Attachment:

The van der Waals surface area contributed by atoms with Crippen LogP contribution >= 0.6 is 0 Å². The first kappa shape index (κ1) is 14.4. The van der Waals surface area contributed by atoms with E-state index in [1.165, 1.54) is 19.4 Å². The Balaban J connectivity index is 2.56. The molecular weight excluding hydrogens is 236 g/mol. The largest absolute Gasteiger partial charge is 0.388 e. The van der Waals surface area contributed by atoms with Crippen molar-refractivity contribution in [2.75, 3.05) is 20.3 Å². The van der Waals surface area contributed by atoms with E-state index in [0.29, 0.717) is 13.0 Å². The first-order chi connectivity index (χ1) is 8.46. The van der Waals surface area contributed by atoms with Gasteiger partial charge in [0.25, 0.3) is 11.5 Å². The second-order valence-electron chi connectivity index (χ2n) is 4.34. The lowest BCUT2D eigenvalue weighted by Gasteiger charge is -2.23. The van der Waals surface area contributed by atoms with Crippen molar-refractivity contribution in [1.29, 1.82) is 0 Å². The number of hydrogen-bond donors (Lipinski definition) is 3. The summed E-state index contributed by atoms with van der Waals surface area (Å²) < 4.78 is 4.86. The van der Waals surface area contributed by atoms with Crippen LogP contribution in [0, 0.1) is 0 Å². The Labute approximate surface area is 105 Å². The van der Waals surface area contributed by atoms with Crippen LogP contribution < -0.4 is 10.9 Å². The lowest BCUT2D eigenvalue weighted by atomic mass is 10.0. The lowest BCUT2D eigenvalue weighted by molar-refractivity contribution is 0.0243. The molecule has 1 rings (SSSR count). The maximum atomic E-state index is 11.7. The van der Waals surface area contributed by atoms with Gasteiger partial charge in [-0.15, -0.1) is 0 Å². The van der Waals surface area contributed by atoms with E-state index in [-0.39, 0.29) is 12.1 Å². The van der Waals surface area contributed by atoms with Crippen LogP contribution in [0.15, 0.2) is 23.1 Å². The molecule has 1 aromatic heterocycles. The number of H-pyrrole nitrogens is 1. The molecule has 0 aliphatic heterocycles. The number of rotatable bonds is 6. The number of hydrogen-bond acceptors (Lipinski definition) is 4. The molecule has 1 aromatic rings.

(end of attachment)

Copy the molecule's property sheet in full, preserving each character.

The van der Waals surface area contributed by atoms with Crippen LogP contribution >= 0.6 is 0 Å². The first kappa shape index (κ1) is 14.4. The van der Waals surface area contributed by atoms with E-state index in [1.165, 1.54) is 19.4 Å². The Balaban J connectivity index is 2.56. The molecular weight excluding hydrogens is 236 g/mol. The largest absolute Gasteiger partial charge is 0.388 e. The van der Waals surface area contributed by atoms with Crippen molar-refractivity contribution in [2.75, 3.05) is 20.3 Å². The van der Waals surface area contributed by atoms with E-state index in [0.29, 0.717) is 13.0 Å². The first-order chi connectivity index (χ1) is 8.46. The van der Waals surface area contributed by atoms with Gasteiger partial charge in [0.25, 0.3) is 11.5 Å². The second-order valence-electron chi connectivity index (χ2n) is 4.34. The lowest BCUT2D eigenvalue weighted by Gasteiger charge is -2.23. The van der Waals surface area contributed by atoms with Crippen molar-refractivity contribution in [1.29, 1.82) is 0 Å². The number of hydrogen-bond donors (Lipinski definition) is 3. The summed E-state index contributed by atoms with van der Waals surface area (Å²) < 4.78 is 4.86. The van der Waals surface area contributed by atoms with Crippen LogP contribution in [0, 0.1) is 0 Å². The Labute approximate surface area is 105 Å². The van der Waals surface area contributed by atoms with Crippen LogP contribution < -0.4 is 10.9 Å². The lowest BCUT2D eigenvalue weighted by atomic mass is 10.0. The lowest BCUT2D eigenvalue weighted by molar-refractivity contribution is 0.0243. The molecule has 1 rings (SSSR count). The maximum atomic E-state index is 11.7. The van der Waals surface area contributed by atoms with Gasteiger partial charge in [-0.15, -0.1) is 0 Å². The van der Waals surface area contributed by atoms with E-state index in [-0.39, 0.29) is 12.1 Å². The van der Waals surface area contributed by atoms with Crippen LogP contribution in [0.15, 0.2) is 23.1 Å². The molecule has 1 aromatic heterocycles. The number of H-pyrrole nitrogens is 1. The molecule has 0 aliphatic heterocycles. The number of rotatable bonds is 6. The number of hydrogen-bond acceptors (Lipinski definition) is 4. The molecule has 1 aromatic rings.